Alice Mayhew of Simon & Schuster is Stephen Ambrose's editor. She was also Doris Kearns Goodwin's editor for The Fitzgeralds and the Kennedys. Mayhew has a matchless reputation as an editor of journalistic and pop-historical trade nonfiction, and right now she's probably wondering how best to keep it, given that five of Ambrose's books and Goodwin's Kennedy book have all been shown to contain plagiarized material. (Ambrose and Goodwin have both denied that what they did constituted plagiarism, because it was inadvertent, and because the stolen material was cited in footnotes. But in an earlier item, Chatterbox demonstrated that either instance would be considered plagiarism--and dealt with quite severely--if the perpetrator were a freshman at Harvard, where Goodwin was previously a professor of government and now serves on the board of directors.)
Obviously Mayhew can't be expected to know whenever one of her writers lifts a passage from someone else (though it's slightly mortifying to learn that in one of these instances, a Mayhew-edited book by Ambrose boosted material from a Mayhew-edited book by journalist Robert Sam Anson). Chatterbox does, however, expect a distinguished editor to come clean once her authors' hands are caught in the cookie jar. Simon & Schuster's initial responses to the Ambrose and Goodwin revelations were shamefully Enron-like. In Ambrose's case, a company spokesman weighed in with a laughably dishonest denial when confronted by Fred Barnes of the Weekly Standard. In Goodwin's case, after Lynne McTaggart alerted Goodwin that she'd stolen passages from her book Kathleen Kennedy: Her Life and Times, a secret settlement was struck that served the interests of every party but the reader. McTaggart received a payment. (How much we're not permitted to know, but McTaggart told the Weekly Standard's Bo Crader, who broke the Goodwin story, that it "was a substantial monetary settlement, many times more than what is usually the case for this kind of thing, according to my lawyer. It wasn't a token sum.") McTaggart also received satisfaction in the form of additional footnotes in Goodwin's book and some language inserted into the preface that praised McTaggart's earlier book. Goodwin was spared the embarrassment of having the public find out about the plagiarism incident (until the Weekly Standard rooted it out years later). Simon & Schuster got to rid itself of McTaggart without having to go through the expense of re-plating Goodwin's book, because the settlement allowed the plagiarized material to remain in the body of the text unaltered. (That Goodwin allowed the plagiarism to stand even after she knew of it is probably her worst offense here.) The reader, meanwhile, was essentially defrauded because he had no way of knowing, even after the post-settlement revisions were made, that portions of the book that were presented as Goodwin's own writing were in fact the work of someone else.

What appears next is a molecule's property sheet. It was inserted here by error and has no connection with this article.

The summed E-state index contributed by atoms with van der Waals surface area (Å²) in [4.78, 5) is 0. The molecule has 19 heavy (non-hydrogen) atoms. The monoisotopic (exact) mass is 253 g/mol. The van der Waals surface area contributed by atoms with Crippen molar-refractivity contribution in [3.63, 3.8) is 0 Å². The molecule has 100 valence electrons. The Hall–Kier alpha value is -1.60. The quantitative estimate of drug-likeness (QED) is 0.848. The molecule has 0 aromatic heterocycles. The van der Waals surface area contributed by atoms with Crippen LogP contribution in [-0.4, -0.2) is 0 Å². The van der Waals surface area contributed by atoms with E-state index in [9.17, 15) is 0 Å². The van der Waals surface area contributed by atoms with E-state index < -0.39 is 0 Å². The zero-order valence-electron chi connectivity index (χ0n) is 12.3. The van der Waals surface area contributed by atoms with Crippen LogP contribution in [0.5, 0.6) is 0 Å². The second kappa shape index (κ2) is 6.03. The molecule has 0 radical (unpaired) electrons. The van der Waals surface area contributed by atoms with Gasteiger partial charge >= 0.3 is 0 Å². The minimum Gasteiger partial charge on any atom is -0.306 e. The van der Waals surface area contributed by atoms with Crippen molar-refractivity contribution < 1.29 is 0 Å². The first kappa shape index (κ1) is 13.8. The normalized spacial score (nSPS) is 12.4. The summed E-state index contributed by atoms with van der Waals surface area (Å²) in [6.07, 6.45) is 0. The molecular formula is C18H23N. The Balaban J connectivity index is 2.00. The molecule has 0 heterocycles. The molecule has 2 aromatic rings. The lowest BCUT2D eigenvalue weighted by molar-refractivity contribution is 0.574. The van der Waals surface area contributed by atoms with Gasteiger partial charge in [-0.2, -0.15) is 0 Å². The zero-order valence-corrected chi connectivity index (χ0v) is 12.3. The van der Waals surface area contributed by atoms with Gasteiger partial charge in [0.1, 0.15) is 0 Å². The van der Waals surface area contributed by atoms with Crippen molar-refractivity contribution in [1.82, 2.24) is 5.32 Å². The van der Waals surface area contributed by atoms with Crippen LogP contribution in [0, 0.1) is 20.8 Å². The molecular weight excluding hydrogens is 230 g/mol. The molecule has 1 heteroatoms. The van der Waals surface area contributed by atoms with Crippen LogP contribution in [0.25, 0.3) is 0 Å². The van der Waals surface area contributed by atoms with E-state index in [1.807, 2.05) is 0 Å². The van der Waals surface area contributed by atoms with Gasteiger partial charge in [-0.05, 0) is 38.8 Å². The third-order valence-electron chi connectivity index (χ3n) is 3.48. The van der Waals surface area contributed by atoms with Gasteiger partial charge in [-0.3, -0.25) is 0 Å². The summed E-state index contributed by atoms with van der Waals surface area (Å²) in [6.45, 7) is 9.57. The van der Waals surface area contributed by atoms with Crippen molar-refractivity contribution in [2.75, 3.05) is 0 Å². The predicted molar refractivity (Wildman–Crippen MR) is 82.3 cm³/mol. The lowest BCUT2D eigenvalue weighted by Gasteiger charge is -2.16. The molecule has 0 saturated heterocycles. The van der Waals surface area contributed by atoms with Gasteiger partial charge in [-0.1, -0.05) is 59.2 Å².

What should Mayhew do now? Chatterbox thinks she could redeem herself by leading an industry-wide anti-plagiarism reform effort on behalf of consumers. In his wise book about plagiarism, Stolen Words, Thomas Mallon points out that "[t]he sanction most feasible and most just is the ironic one: publication. Get the word out on the persistent offender." Some might argue that that has already occurred in both the Ambrose and the Goodwin instances. Indeed, Goodwin just published an apologia in Time magazine. It's maddeningly incomplete. Goodwin gets away with saying she's culpable for "phrases that I had taken verbatim" when in fact Crader demonstrated in his first Weekly Standard piece that the borrowed material consisted of entire sentences, and, in an online follow-up, quoted McTaggart stating that there were also "paragraphs where a few words had been changed." Goodwin's essay is also somewhat annoying for its aggrieved tone ("Ironically, the more intensive and far-reaching a historian's research, the greater the difficulty of citation"). Still, now that Goodwin's story has been reported elsewhere, the shortcomings of her own accounting don't matter so much.